Monday, August 13, 2012

Question 4 -- Budget

In your opinion, should NASA's annual budget (currently about $18 billion) be substantially increased, be substantially decreased, or remain at about the current level – and why? [In responding to this question, assume that an increase in NASA's budget would require reduction(s) elsewhere in the federal budget and, conversely, that a decrease in NASA's budget would enable increased funding elsewhere in the federal budget.] 

NASA should be funded at level that is 1% - 1.5% of the nation's budget. Yes, two to three times higher than the current funding level.

We either make this critical long-term-investment, or we stagnate.

NASA-derived-technology is already the basis of many earthbound enterprises. NASA's proven ability to spin out technologies can be and must be driven to even more rewarding levels.

Every dollar spent on-or-by NASA is spent on Earth, mainly as American jobs. Leverage NASA's additional funding as an economic-force. It attracts educated, well payed citizenry who build communities and set higher standards of living. And in more ways than one, drive the 'desire for higher-education', which is currently a serious-issue in many parts of our nation. How much is that alone worth?

The space programs of the 1960s/70s captured and drove the imaginations of a couple of generations of young people who grew up and built Silicon Valley and myriad large and small high-tech industries across the country. The return from these industries in the form of corporate and personal taxation is above average. This alone makes adding to NASA's long term budget justifiable but it will also result in many intangible and some very tangible dividends to American industry, culture and lifestyle.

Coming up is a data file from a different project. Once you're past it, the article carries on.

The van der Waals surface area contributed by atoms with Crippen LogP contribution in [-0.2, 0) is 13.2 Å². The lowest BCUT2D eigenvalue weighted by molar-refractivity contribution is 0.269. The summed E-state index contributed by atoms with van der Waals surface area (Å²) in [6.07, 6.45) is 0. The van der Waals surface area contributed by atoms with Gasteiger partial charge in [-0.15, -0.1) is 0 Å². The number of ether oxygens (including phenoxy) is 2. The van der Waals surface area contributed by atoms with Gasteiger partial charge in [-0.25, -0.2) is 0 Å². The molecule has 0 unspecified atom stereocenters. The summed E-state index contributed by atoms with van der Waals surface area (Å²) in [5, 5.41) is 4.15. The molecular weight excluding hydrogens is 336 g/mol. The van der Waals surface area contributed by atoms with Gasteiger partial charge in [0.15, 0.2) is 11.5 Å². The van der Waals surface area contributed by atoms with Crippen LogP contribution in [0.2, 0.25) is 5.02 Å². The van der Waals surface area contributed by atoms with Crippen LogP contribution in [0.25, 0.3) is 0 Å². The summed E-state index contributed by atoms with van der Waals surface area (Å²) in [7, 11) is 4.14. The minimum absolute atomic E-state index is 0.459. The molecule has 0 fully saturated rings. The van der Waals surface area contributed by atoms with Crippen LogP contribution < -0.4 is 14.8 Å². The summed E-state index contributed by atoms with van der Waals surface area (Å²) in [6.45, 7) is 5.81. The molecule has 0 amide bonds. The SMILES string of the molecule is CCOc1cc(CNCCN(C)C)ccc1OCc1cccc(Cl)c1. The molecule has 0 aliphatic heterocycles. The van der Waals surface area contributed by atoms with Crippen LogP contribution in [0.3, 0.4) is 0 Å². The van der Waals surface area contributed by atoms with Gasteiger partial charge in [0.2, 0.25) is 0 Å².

"But where will the money come from?".

An off-the-cuff answer would be, from where it was produced to fund the wars America engages in. Or the same-place the money comes from for bailing-out industries too-big-to-fail, NASA with it's network of industrial-and-academic partners is also too-big-to-fail... However, a couple necessarily-simplistic (space-constrained) possibilities:

Additional NASA funding could be *considered* funding *for* and *from* other federally-funded initiatives, in fields that it benefits, including education, medicine, technology, environmental-monitoring, especially of the military and intelligence-gathering, and
several others.

Consider allowing voluntary contributions from taxpayers similar to the collection of dollars for political-elections.


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